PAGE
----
An evaluation of the recent US-led missile attack on Syria, its intended objective and possible outcome
Now that the United States, the United Kingdom and France have carried out their punitive strike on Syria, it is time to assess the outcome. In response to the Syrian government’s alleged use of chemical weapons on April 7 in the city of Douma, a week later the three nations directed a barrage of 105 cruise missiles to three sites linked to Syria’s chemical weapons programme. In the aftermath, the United States has sought to highlight how seriously the strike damaged Syria’s chemical weapons programme. But the reality is that the strike was limited in scope. Several chemical weapons sites (and their delivery infrastructure) remained unscathed and, by the United States’ own admission, Damascus still has the ability to carry out chemical attacks.
The US and its allies opted for a limited strike for a couple of reasons. First, they remain wary of taking actions that could pull them further into the chaos of the ongoing Syrian civil war. In after-action briefings, the US Department of Defense repeatedly emphasised that the bombings had been specifically intended to deter further chemical weapons use, and that the US mission in Syria remained squarely focused on defeating the Islamic State. Targeting chemical weapons centres rather than facilities with both conventional and chemical weapons roles, such as air bases, reinforces this message.
All three countries also wanted to avoid any escalation with Russia and Iran, which support the Syrian government in the civil war. Unlike the United States’ April 2017 strike on the Shayrat air base, the targets of this most recent strike were far from any Russian or Iranian presence. The United Kingdom and France in particular were insistent on this. But Russia’s presence in Syria, which has historically limited US action in the country, continues to do so. Washington remains cautious of any move that could escalate into a broader conflict with Moscow. Indeed, the Syrian government even sought to take advantage of this caution by positioning some of its key equipment close to Russian forces in the country. But the constraints of Russia’s presence were not enough to preclude a military operation from the United States and its allies, only to shape it.
Even with the April 14 operation’s extremely focused objective of deterring chemical weapons attacks, its success will be hard to measure because the United States and its allies arenot quite sure where they draw the line on Syria’s use of certain chemical weapons. For instance, Washington has explicitly labelled the use of nerve agents as a red line that Syria should not cross, but it has been indirect about whether it holds the same view on the use of chlorine gas. One reason for this opaque approach is that it can be nearly impossible to ascertain whether chemical weapons were used on an already hazardous battlefield, particularly when attacks involve small amounts of less potent elements, such as chlorine. In addition, engaging in punitive strikes over relatively small chemical attacks can also raise thorny questions about the proportionality of responses.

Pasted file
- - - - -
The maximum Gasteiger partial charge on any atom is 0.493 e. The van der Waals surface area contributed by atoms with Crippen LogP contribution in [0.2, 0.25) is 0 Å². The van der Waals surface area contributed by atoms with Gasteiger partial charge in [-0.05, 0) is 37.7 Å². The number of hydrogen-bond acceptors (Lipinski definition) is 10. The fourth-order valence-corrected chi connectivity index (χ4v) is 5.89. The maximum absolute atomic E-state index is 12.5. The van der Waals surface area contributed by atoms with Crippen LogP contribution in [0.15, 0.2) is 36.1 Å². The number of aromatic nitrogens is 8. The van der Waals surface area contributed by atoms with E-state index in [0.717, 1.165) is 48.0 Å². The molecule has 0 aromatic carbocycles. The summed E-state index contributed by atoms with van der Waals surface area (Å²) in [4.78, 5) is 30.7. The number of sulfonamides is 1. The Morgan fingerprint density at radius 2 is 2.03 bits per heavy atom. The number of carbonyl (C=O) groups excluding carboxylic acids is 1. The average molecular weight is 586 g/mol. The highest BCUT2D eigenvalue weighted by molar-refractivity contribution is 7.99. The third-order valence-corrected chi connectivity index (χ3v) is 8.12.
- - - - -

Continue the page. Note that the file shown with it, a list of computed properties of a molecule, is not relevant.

Ultimately, the United States has decided to make decisions about responsive strikes based not on whether chemical weapons were used at all, but rather on how much damage they caused. Over the last year, for example, the Syrian government has carried out a number of chlorine attacks to which the United States has not responded, largely because of their relatively low casualty totals. The chemical weapons attack that triggered the latest punitive strike further illustrates this point. Although chlorine was almost certainly used, it is not clear whether nerve agents were as employed as well. Still, the incident resulted in such a large and anomalous list of victims that it warranted a response from the United States and its allies even without the certainty of confirmed nerve agent usage.
Following this latest strike, the Syrian government is likely to at least avoid the use of nerve agents for a significant period of time, as it did in 2017. Whether it will also cut down on the use of chlorine gas is less certain. Syrian loyalist forces will increasingly have less tactical incentive to use such weapons as their difficult urban operations around Damascus wind down. On the other hand, they may be emboldened by just how limited the latest punitive strike was. The Syrian government’s greatest priority is victory in the country’s civil war, and if it concludes that furtherretributive strikes will continue to solely target chemical weapons infrastructure, Damascus would happily make that sacrifice in exchange for the continued battlefield successes afforded by chemical weapons use.
However, the risk of making that call is high for Syria. If it misjudges, and the United States and its allies escalate their responses by bombing Syrian government leadership, troops or conventional forces, Syrian loyalist forces would suffer heavy damage. This would be a major interruption in its current campaign and could seriously compromise its progress so far. Thus, the Syrian government will mostly likely mirror its 2017 response and hold off on chemical attacks for the time being.